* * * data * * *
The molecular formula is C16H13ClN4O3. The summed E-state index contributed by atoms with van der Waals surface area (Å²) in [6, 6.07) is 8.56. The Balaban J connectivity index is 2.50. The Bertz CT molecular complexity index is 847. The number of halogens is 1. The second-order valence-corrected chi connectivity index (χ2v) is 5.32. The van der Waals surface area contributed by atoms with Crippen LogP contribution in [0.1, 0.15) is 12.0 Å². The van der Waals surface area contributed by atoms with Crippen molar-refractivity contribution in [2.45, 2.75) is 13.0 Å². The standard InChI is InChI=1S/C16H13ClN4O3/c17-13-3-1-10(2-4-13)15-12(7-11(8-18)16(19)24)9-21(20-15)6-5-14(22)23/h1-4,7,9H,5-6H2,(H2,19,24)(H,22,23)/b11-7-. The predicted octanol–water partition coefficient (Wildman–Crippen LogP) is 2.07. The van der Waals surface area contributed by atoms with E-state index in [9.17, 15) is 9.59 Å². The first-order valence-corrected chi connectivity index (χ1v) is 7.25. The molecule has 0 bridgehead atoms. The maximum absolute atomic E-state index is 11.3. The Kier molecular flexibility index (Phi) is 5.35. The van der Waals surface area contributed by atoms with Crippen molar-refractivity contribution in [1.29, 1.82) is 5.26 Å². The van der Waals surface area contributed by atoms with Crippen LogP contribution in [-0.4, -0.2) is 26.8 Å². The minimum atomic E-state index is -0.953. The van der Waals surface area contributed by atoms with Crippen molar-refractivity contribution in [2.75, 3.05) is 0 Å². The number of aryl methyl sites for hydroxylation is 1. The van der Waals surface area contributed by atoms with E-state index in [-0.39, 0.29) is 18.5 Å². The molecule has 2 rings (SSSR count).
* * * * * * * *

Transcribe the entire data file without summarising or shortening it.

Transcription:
The molecular formula is C16H13ClN4O3. The summed E-state index contributed by atoms with van der Waals surface area (Å²) in [6, 6.07) is 8.56. The Balaban J connectivity index is 2.50. The Bertz CT molecular complexity index is 847. The number of halogens is 1. The second-order valence-corrected chi connectivity index (χ2v) is 5.32. The van der Waals surface area contributed by atoms with Crippen LogP contribution in [0.1, 0.15) is 12.0 Å². The van der Waals surface area contributed by atoms with Crippen molar-refractivity contribution in [2.45, 2.75) is 13.0 Å². The standard InChI is InChI=1S/C16H13ClN4O3/c17-13-3-1-10(2-4-13)15-12(7-11(8-18)16(19)24)9-21(20-15)6-5-14(22)23/h1-4,7,9H,5-6H2,(H2,19,24)(H,22,23)/b11-7-. The predicted octanol–water partition coefficient (Wildman–Crippen LogP) is 2.07. The van der Waals surface area contributed by atoms with E-state index in [9.17, 15) is 9.59 Å². The first-order valence-corrected chi connectivity index (χ1v) is 7.25. The molecule has 0 bridgehead atoms. The maximum absolute atomic E-state index is 11.3. The Kier molecular flexibility index (Phi) is 5.35. The van der Waals surface area contributed by atoms with Crippen molar-refractivity contribution in [1.29, 1.82) is 5.26 Å². The van der Waals surface area contributed by atoms with Crippen LogP contribution in [-0.4, -0.2) is 26.8 Å². The minimum atomic E-state index is -0.953. The van der Waals surface area contributed by atoms with Crippen molar-refractivity contribution in [2.75, 3.05) is 0 Å². The number of aryl methyl sites for hydroxylation is 1. The van der Waals surface area contributed by atoms with E-state index in [-0.39, 0.29) is 18.5 Å². The molecule has 2 rings (SSSR count).